How Public Media Reaches Audiences that Commercial Radio Cannot

How Public Media Reaches Audiences that Commercial Radio Cannot

Public radio reaches an exclusive, engaged listening audience that is highly sought after by marketers. Ninety-two percent are active in their communities, 63% have earned college degrees, 68% are employed and most refer to their jobs as careers. Their median income is approximately $91,500. 

Listeners possess key attributes that make them highly desirable for marketing efforts across multiple industries. This educated, professional and affluent audience values quality over quantity, is difficult to reach through other media and recognizes and appreciates sponsors for supporting their local public station. The public radio audience values authenticity and a commitment to informing and educating the public. They strive for excellence and appreciate and support businesses that exhibit the same values that they have.  

How Public Radio Is Different from Commercial Radio  

Public radio depends on membership, donations, and corporate sponsors for support, making the sponsoring brands special in the listener's perception. Several characteristics set public radio apart from commercial radio, particularly with sponsor messaging. Let's look at a few examples of how public radio is different from commercial radio. 

Less Messaging and Fewer Breaks Than Commercial Stations

Public radio airs an average of 2-5 minutes of sponsor messages per hour compared to up to 15 minutes of advertising on commercial radio, meaning that sponsor messages not only stand out but are less likely to be tuned out. Listeners everywhere have experienced the frustration of the seemingly endless commercials that interrupt their music or radio show, only to switch stations until they can find one that isn't playing an ad. The uncluttered public radio environment makes it less intrusive to the listener and easier for sponsor messages to drive brand recall and awareness.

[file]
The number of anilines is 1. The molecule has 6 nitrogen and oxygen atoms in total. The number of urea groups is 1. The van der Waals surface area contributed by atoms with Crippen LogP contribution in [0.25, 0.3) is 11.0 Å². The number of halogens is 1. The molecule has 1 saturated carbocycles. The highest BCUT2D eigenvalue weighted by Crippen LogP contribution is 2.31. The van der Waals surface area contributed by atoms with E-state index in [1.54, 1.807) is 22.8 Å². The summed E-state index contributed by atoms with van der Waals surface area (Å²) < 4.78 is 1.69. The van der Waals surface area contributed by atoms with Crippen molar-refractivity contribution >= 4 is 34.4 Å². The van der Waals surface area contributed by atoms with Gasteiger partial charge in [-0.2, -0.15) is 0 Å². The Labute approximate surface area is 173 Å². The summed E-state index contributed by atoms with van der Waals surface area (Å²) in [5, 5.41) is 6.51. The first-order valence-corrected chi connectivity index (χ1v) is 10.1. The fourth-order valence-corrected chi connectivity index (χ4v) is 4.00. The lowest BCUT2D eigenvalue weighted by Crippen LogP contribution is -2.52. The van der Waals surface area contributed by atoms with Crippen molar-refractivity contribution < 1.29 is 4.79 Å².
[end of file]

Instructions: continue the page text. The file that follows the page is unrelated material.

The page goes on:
Sponsors Don't Have To Compete To Be Heard   

Commercial radio listeners often get jaded to a constant barrage of sales ads, and changing the station is almost a knee-jerk reaction at each long break. In stark contrast, public radio sponsorship messages are perceived as more credible and trustworthy since they are voiced in a tone and tenor that the audience recognizes and appreciates. Since the audience values the support the sponsor gives to the station and recognizes them as more of a benefactor than a business trying to make a sale, the sponsor doesn't have to compete to stand out.  

Limited Inventory Equates to More Value

Since there are fewer and shorter sponsor messages, listening audiences don't experience the same frustration as they do with commercial radio advertisers. There are no direct calls to action, so the audience doesn't perceive sponsor messages as a hard sale tactic. Another key differentiator is that by sponsoring the local public radio station, the sponsor shows that they value the same things as the audience. Public radio programming and its sponsors are seen as trustworthy, supporting education, informing the viewers, and concerned about the local and global community. 

Messages Are Seamlessly Integrated into Content

Sponsorship messages differ from advertising in several ways. Because sponsor messages are delivered more organically, they integrate seamlessly into the conversation. Sponsor messages don't directly focus on driving sales but seek to raise the profile of the brand and enhance its corporate image. And 71% of NPR listeners have a more favorable view of a business when it sponsors public radio.  

Public Radio Is Value-Driven 

Public radio has a highly educated, widely traveled, and generally more affluent listening audience than commercial radio. They view things in a local and global context and appreciate educational content. Sponsors of public media have an advantage over advertisers on commercial radio. Because they are viewed as benefactors with shared values, their messages are seen as beneficial and even appreciated.  

Sponsor messages are shorter and aren't aired as often as commercial radio ads, making each message more valuable because it stands out. Because the messages are seamlessly integrated into the content, they become a part of the conversation and are seen as more of an endorsement by a trusted personality. Sponsoring a public radio station to reach an elusive, influential audience is simple when you work with an experienced media partner.

Learn About Purpose-driven Marketing with Public Media

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